Indianapolis, IN — Responding to rampant criticism of rising drug prices, pharma giant Eli Lilly will begin selling an authorized generic of its preeminent insulin therapy, Humalog, at half-price. At the moment, multiple congressional inquiries into drug pricing are targeting not just the pharmaceutical industry in general but the diabetes space in particular. This first move by Lilly further establishes the brand as not just a leader in the space, but an exemplary one, recognizing many patients’ urgent need for more affordable insulin. Though, responses show, there may still be a ways to go. 

“While half-price is certainly an improvement, it’s still an unaffordable price for so many,” said Elizabeth Rowley, head of the diabetes advocacy group T1International. Half-price comes out to $137.35 per vial, and most Humalog patients require two vials per month. Especially to the uninsured, this sum can still be prohibitive. 

Soaring insulin costs have, in some instances, compelled patients to ration the drug, which can be deadly. Nicole Smith-Holt of Richfield, MN, lost her son, Alec, to diabetic ketoacidosis, because he couldn’t afford his insulin. “It shouldn’t have happened,” she says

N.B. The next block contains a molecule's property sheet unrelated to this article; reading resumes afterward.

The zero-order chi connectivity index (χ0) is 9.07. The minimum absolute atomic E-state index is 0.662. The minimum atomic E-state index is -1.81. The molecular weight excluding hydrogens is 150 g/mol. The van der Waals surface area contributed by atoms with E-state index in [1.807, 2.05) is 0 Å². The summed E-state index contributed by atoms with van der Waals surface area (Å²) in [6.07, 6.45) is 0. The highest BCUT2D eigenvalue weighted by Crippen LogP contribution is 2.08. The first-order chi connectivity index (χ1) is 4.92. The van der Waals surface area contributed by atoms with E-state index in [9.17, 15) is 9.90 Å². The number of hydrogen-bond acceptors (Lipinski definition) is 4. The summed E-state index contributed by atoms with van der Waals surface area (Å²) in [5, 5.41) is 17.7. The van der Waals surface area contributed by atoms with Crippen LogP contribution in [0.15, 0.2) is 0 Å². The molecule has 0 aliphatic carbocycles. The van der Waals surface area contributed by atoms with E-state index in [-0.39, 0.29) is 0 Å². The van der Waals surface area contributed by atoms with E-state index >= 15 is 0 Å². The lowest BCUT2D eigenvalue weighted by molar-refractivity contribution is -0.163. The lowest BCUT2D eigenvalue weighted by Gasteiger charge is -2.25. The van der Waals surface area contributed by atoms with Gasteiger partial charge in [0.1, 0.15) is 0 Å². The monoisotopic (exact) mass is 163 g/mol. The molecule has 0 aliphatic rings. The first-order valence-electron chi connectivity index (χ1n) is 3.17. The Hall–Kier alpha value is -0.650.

Lilly’s authorized generic is called Insulin Lispro and will be sold by ImClone Systems, investor Carl Icahn’s biotech firm acquired by Lilly in 2008 for $6.5 billion. (At the time this was Lilly’s biggest buy ever. Earlier this year, Lilly acquired Loxo Oncology for $8 billion.) Authorized generics are identical to the reference drug but with a different label.

In general, it will be payers and employers who continue paying for brand-name Humalog, as some of them effectively earn discounts for buying on label. Patients paying out of pocket, who stand to benefit the most from Insulin Lispro, are likely to go for the authorized generic. 

Why This Matters

Outcry over skyrocketing costs may be reaching a breaking point, and authorized generics may constitute an at least partial solution. According to Stacie Dusetzina, Associate Professor of Health Policy at Vanderbilt University Medical School, authorized generics represent “a really great solution for patients who don’t have health insurance, or who are paying a deductible or coinsurance.”

This being the case, Enrique Conterno, president of Eli Lilly Diabetes, said that the company is considering creating authorized generics of other insulin products that they manufacture. But first, they want to assess how having Insulin Lispro on the market goes. “I’ll be honest,” said Conterno. “We are entering unusual territory.” 

About the Author:

Ben helps spark innovative healthcare thinking as Associate Director of Innovation. Previously on the editorial staff of Vanity Fair, he brings experience in engaging, rigorous storytelling to the healthcare world. Ben’s goals are to move brands to rethink their roles, own their evolving narratives, and maintain vital and vigorous consumer relationships.